Automotive Platform: Defining the platform in the early days of automobile platform sharing was simple. The bare-bones Citroen 2CV platform underpinned the pricier Dyane, the wacky Ami 6, and the Méhari off-roadster, and the rolling chassis of Volkswagen’s basic Beetle readily rolled right under the Karmann Ghia’s elegant coupe bodywork. In the years afterward, the process of defining an automotive platform or architecture has become more complex, but let’s give it an attempt.
What is the Difference Between An Automotive Platform and An Automotive Architecture?
“Platform” was traditionally describe American automakers as a set of crucial shared dimensions between the front axle centerline, the cowl, and the driver’s hip-point; “architecture” referred to the hardware that was installed inside those dimensions (chassis, floor pan, power train, etc. ). Automotive Platform and architectures define differently by different companies. Global manufacturers frequently blur those lines, and we will work as well.
The main reason for sharing an automobile platform or design is to get the most out of your engineering investment. Manufacturers can achieve economies of scale by spreading the cost of building the invisible structural elements—everything that supports the bodywork installs the motor and suspension and provides the vehicle’s crash protection—across several different vehicles. This lowers costs, increases revenues, and, if done correctly, allows a family of cars to be produced on the same manufacturing line.
The Automotive Platform’s Evolution
Body-on-Frame Platforms: This sort of construction comes from the automobile’s horse-drawn wagon ancestors. After stretching or shortening the lateral or longitudinal frame elements, rolling chassis-generated platforms frequently share. These early “platforms” were relatively simple to mount multiple powertrains to and drop different bodywork onto. The truck platforms used by Chevy and GMC and the full-size body-on-frame SUV platforms used by General Motors and Ford are still in production.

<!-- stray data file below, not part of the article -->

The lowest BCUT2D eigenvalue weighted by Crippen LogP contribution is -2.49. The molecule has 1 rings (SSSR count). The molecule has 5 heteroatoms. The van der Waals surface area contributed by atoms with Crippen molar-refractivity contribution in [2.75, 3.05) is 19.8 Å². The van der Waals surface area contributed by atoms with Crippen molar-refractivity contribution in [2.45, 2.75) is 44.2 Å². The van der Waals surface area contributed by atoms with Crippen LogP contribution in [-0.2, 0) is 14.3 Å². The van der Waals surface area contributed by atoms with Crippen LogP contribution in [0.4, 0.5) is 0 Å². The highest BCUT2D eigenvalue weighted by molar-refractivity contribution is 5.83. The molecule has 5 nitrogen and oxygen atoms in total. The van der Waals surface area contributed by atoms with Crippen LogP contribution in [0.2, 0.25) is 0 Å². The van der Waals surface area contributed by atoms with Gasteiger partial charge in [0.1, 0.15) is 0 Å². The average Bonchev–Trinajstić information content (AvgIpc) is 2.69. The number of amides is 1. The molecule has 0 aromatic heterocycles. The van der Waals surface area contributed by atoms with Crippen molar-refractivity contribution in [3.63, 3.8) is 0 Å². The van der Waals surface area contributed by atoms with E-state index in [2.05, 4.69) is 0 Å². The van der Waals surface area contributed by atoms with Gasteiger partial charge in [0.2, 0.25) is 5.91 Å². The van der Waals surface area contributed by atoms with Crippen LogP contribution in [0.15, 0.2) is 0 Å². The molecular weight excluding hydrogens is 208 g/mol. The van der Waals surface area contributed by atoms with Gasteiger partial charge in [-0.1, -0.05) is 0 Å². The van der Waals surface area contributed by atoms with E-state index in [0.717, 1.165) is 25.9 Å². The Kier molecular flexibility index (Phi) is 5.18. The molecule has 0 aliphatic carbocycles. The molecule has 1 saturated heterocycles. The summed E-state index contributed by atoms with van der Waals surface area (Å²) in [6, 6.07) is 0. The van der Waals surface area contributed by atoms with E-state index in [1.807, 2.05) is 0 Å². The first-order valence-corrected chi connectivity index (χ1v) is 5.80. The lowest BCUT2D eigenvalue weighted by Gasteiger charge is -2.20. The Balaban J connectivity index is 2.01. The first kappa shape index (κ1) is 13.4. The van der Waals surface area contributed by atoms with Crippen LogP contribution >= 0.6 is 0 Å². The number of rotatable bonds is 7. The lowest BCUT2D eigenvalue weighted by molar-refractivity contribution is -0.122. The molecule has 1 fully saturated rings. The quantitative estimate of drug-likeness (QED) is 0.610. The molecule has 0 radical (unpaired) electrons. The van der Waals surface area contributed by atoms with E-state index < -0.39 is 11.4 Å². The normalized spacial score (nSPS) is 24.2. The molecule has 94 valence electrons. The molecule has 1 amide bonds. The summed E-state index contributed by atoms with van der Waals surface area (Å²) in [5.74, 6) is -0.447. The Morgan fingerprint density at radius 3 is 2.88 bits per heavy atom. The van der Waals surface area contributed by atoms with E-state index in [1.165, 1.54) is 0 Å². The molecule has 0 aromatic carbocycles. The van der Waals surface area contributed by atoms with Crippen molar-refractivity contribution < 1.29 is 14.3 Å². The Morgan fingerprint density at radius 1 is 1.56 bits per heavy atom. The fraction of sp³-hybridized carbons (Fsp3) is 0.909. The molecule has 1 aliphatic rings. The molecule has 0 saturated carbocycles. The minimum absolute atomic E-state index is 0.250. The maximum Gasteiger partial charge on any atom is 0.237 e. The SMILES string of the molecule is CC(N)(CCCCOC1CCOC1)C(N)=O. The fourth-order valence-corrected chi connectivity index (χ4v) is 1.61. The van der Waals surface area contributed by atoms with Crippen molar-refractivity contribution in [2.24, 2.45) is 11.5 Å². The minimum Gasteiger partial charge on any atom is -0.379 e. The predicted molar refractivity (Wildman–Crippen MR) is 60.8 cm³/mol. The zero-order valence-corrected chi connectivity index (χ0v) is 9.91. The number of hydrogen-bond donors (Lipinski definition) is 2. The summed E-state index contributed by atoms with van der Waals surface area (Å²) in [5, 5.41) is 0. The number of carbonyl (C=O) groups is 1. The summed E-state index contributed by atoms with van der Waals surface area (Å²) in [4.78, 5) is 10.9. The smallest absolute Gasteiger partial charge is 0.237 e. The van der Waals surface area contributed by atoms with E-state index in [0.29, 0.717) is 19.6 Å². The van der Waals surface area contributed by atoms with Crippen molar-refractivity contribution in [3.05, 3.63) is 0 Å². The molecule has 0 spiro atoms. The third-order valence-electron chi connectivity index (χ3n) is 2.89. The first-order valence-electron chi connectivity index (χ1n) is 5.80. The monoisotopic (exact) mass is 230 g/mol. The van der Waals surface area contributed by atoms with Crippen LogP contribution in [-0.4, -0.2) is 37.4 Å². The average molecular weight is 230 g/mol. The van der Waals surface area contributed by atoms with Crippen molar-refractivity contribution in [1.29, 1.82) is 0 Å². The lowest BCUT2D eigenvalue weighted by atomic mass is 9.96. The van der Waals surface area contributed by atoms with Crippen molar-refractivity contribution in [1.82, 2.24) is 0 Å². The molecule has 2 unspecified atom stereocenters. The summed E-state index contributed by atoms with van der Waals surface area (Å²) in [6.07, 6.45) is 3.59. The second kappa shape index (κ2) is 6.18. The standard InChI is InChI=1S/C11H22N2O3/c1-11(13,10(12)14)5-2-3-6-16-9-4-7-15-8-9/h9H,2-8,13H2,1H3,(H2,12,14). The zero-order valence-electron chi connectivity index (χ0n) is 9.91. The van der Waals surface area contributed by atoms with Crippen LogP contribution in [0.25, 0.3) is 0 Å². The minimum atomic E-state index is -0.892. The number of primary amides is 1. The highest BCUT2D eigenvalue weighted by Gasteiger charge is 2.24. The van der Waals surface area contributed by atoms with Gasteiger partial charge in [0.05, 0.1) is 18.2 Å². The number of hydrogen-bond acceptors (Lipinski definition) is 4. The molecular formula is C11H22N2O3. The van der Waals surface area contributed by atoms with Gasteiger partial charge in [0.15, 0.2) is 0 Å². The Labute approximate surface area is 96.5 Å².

Unibody Platforms: Manufacturers began integrating the chassis construction with the body in the mid-nineteenth century, enhancing structural stiffness and reducing weight. This compelled a shift in how people think about what they communicate. Generalized hardpoints, such as the front-wheel centerline, cowl-point, and driver hip-point, as well as the basic powertrain placement and drive wheels, now share. When the motor and suspension supported by front and rear subframes, these parts are a natural candidate for sharing. These factors have a role determine how and where the crash structure should be built, and that structure costly to construct.
Modular Platforms: Many manufacturers today talk about modular automobile platforms, which refer to a platform architecture that can take a wide range of propulsion system modules. For example, Volvo’s Compact Modular Architecture (CMA) can accommodate both pure combustion and fully electric XC40 models.
How about Electrical Engineering?
The communication networks, electronics, and sensors that run the infotainment, safety, driver-assist, chassis, and engine systems are occasionally standard across multiple automotive platforms. As cars evolve into rolling digital gadgets with ever-increasing cloud connectivity, hybridization, and complete autonomy, a car’s electrical infrastructure and the processing power required to control it become increasingly expensive to develop—and hence ideal for sharing across vehicle lines.
How about Skateboards with Electric Vehicles?
Manufacturers are starting to construct “skateboard” electric-vehicle chassis, which combine the batteries, motors, suspension, and most of the controls in a common platform reminiscent of the VW Beetle rolling floor-pan chassis. Electric motors are smaller and simpler than combustion engines. They usually use a one- or two-speed transaxle, assuming they’re mount to the chassis rather than directly to the wheel. The Cadillac Lyriq and GMC Hummer EV/electric Chevy Silverado will be the first vehicles to use GM’s BEV3 and BT1 automotive platforms, debuting with the Cadillac Lyriq GMC Hummer EV/electric Chevy Silverado, respectively. VW aims to share its MEB electric platform with Ford and other automakers, and GM plans to give an EV platform to Honda.
Other electric vehicle companies, such as REE Automotive, and Tier 1 suppliers, such as Schaeffler, are exhibiting considerably simpler battery platforms with corner units that include by-wire-controlled suspension, braking, steering, and propulsion systems (via hub-mounted direct-drive motors). We don’t expect such systems to provide the ride comfort and handling demanded by today’s passenger-vehicle consumers. Still, this configuration makes a lot of sense in autonomous passenger shuttle or commercial package delivery duties.
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